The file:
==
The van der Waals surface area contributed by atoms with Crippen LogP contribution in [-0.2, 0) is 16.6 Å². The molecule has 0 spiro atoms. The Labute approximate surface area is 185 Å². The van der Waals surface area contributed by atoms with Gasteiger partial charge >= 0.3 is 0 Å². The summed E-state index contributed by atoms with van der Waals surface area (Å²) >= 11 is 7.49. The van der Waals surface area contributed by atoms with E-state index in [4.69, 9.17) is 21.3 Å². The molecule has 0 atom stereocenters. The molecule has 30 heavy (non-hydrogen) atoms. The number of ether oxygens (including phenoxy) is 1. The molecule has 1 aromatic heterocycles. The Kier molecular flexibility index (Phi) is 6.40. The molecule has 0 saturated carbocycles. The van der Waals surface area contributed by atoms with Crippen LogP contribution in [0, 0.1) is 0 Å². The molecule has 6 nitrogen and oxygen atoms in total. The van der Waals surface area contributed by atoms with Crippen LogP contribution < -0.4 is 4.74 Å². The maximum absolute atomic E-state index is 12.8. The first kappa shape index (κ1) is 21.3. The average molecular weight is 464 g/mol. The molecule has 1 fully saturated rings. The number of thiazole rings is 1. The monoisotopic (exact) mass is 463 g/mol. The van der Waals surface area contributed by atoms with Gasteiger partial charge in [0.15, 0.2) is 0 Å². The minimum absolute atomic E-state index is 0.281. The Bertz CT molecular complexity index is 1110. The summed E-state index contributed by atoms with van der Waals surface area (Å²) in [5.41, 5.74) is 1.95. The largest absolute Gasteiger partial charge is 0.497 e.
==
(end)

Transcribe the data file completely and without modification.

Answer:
The van der Waals surface area contributed by atoms with Crippen LogP contribution in [-0.2, 0) is 16.6 Å². The molecule has 0 spiro atoms. The Labute approximate surface area is 185 Å². The van der Waals surface area contributed by atoms with Gasteiger partial charge >= 0.3 is 0 Å². The summed E-state index contributed by atoms with van der Waals surface area (Å²) >= 11 is 7.49. The van der Waals surface area contributed by atoms with E-state index in [4.69, 9.17) is 21.3 Å². The molecule has 0 atom stereocenters. The molecule has 30 heavy (non-hydrogen) atoms. The number of ether oxygens (including phenoxy) is 1. The molecule has 1 aromatic heterocycles. The Kier molecular flexibility index (Phi) is 6.40. The molecule has 0 saturated carbocycles. The van der Waals surface area contributed by atoms with Crippen LogP contribution in [0, 0.1) is 0 Å². The molecule has 6 nitrogen and oxygen atoms in total. The van der Waals surface area contributed by atoms with Crippen LogP contribution < -0.4 is 4.74 Å². The maximum absolute atomic E-state index is 12.8. The first kappa shape index (κ1) is 21.3. The average molecular weight is 464 g/mol. The molecule has 1 fully saturated rings. The number of thiazole rings is 1. The monoisotopic (exact) mass is 463 g/mol. The van der Waals surface area contributed by atoms with Gasteiger partial charge in [0.15, 0.2) is 0 Å². The minimum absolute atomic E-state index is 0.281. The Bertz CT molecular complexity index is 1110. The summed E-state index contributed by atoms with van der Waals surface area (Å²) in [5.41, 5.74) is 1.95. The largest absolute Gasteiger partial charge is 0.497 e.